Using registration data from the WHO and finding more than 167,000 papers co-authored by local researchers in developing countries by screening 36 million papers available in the PubMed-repository, in our recent paper (Cuntz et al. 2024) we focus in particular on the health science orientated Hinari-programme. Figure 1 shows the geo distribution by percentiles (0-25%, 25%-50%, 50%-75%, 75%-90%, 90%-95% and 95%-99%) for Hinari-field publishing institutions. Against this background, the Hinari-field institutions in Nigeria, Ukraine and, Bangladesh are among the most productive in the Hinari sector.

Figure 1 Hinari institutions by country

Results: Scientific output, clinical trials

Our study examines the impact of free or cost-reduced online access for research institutions in developing countries. It raises two main questions:

  1. How does Hinari programme registration and improved informational access to health sciences affect the publication output by institutions and researchers in developing countries?
  2. To what extent does this free or low-cost access to scientific information trickle down or encourage further clinical trial research and innovation in health or pharmaceutical related fields?

With reference to research question (1), we find a substantial increase in scientific output of up to 75% following registration to the Hinari programme. For example, an institution with an average of 100 publications per year can increase this output to up to 175 publications on average, almost doubling the number of publications after joining the programme. Concerning clinical trials in research question (2), we find an average increase in participation in international clinical trials of up to 20% as a result of Hinari registration. These results show particular potential for the research and development of pharmaceutical products to combat rare diseases (Fischer et al. 2022) – i.e. problem solving for local diseases for which the financial incentives to develop appropriate drugs are often lacking in developing economies (Kremer 2002, Mueller-Langer 2013). Both results make it clear that free or reduced-cost access to scientific content promotes scientific output and potential innovations in the pharmaceutical and health sectors – a clear and positive message to the initiators of the Research4Life initiative to continue their efforts and move step by step closer to the goal of involving all nations in science.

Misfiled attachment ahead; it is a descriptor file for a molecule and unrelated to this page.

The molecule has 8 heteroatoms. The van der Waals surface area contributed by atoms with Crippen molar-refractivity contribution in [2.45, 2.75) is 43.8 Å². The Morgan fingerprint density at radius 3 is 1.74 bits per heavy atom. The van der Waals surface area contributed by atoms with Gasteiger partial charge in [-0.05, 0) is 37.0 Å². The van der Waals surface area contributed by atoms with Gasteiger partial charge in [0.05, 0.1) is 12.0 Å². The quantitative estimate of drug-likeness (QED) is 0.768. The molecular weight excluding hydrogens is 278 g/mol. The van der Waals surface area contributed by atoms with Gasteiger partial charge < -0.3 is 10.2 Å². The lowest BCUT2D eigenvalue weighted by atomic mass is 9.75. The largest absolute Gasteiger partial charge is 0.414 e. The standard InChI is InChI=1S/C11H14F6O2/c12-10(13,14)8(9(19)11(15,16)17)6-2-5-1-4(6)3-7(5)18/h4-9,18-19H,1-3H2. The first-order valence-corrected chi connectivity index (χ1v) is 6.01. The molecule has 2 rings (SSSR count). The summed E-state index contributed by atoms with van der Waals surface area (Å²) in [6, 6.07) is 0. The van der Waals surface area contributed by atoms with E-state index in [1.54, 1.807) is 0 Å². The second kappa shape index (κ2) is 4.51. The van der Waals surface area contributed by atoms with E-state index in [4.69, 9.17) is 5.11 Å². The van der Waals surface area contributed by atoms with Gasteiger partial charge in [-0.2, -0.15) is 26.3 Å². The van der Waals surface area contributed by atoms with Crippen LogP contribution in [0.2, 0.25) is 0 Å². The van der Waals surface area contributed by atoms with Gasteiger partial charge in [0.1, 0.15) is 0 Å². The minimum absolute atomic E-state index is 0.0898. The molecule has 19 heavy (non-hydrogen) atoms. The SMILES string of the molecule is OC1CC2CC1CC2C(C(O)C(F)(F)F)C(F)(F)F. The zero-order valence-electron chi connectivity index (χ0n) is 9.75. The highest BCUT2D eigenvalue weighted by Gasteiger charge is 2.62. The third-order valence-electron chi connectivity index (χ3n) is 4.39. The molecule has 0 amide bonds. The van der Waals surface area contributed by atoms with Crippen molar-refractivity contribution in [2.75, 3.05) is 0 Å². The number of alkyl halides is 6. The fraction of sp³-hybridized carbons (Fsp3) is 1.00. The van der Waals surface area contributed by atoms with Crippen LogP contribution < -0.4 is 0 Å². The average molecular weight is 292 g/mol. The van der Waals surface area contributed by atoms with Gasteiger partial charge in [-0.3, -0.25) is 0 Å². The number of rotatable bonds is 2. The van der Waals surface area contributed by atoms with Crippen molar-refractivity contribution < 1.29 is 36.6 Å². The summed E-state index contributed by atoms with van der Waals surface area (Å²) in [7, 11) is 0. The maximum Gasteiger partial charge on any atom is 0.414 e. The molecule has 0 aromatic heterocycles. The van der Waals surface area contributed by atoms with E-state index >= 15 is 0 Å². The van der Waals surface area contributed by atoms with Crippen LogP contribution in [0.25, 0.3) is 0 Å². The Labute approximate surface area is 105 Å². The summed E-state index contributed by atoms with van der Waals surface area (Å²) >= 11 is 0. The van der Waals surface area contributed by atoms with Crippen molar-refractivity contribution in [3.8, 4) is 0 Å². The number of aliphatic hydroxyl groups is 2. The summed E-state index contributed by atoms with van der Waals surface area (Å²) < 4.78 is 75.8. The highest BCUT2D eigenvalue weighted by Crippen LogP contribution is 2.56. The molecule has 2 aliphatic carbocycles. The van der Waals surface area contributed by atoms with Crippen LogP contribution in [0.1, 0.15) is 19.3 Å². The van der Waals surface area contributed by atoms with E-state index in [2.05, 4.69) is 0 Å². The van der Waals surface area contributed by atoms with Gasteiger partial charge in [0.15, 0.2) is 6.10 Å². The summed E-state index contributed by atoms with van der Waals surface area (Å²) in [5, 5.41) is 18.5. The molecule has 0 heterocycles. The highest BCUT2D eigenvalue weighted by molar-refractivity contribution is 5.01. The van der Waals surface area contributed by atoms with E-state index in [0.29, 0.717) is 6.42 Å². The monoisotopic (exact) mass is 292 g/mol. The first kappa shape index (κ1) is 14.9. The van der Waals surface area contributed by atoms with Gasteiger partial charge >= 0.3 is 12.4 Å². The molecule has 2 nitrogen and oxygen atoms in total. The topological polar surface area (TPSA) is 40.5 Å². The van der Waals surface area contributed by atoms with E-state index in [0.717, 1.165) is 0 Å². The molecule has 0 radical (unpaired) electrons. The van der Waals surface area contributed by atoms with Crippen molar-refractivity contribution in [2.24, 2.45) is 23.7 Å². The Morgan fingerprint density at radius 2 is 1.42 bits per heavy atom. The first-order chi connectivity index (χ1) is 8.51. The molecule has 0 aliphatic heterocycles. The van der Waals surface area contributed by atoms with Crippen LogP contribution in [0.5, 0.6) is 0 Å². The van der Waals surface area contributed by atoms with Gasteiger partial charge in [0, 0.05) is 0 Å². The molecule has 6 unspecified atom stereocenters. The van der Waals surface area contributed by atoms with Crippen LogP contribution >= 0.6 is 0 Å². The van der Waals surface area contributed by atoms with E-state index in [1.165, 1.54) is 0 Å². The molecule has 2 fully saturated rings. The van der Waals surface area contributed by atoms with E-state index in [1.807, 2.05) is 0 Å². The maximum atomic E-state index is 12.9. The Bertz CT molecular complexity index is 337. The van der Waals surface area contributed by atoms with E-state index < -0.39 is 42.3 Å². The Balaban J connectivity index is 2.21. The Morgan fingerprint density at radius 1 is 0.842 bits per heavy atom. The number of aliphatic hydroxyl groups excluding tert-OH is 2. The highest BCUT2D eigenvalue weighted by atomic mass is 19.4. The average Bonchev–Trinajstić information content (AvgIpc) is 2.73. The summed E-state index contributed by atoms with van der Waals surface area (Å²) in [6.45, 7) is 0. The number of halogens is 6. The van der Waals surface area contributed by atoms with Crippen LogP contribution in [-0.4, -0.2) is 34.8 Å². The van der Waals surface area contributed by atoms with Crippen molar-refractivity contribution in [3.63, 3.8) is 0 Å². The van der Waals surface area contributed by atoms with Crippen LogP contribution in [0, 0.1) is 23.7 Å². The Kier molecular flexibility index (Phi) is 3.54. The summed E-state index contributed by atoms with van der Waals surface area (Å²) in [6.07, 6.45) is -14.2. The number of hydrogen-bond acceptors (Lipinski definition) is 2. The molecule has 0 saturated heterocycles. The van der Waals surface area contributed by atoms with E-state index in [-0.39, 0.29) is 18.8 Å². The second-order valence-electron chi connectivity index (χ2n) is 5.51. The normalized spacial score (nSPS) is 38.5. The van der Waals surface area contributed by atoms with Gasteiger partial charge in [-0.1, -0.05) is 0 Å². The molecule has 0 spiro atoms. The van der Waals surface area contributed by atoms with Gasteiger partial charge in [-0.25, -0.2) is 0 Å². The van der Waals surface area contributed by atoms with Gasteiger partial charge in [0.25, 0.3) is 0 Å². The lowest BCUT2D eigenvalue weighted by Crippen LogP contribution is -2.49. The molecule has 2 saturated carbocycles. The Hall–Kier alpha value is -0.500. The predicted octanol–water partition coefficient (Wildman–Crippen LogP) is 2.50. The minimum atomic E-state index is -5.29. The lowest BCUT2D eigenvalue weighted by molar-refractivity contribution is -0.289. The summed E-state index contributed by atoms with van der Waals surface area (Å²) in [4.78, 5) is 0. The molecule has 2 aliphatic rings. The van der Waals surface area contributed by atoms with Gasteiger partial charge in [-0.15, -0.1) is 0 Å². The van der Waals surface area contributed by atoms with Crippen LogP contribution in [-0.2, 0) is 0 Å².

From a methodological perspective, higher-performing institutions might be better informed and more likely to participate in the programme in the first place. Arguably, this could upward bias study results. Hence, we also compare institutions treated under the programme to those not participating in the programme, as well as look at differences in output performance among various research fields within the same institution, bearing in mind that HINARI is discipline-specific and covers only health-related information. This difference-in-difference-in-differences approach builds on work by Mueller-Langer et al. (2020). It therefore addresses potential endogeneity concerns from institutional selection into the programme.

Outlook: Innovation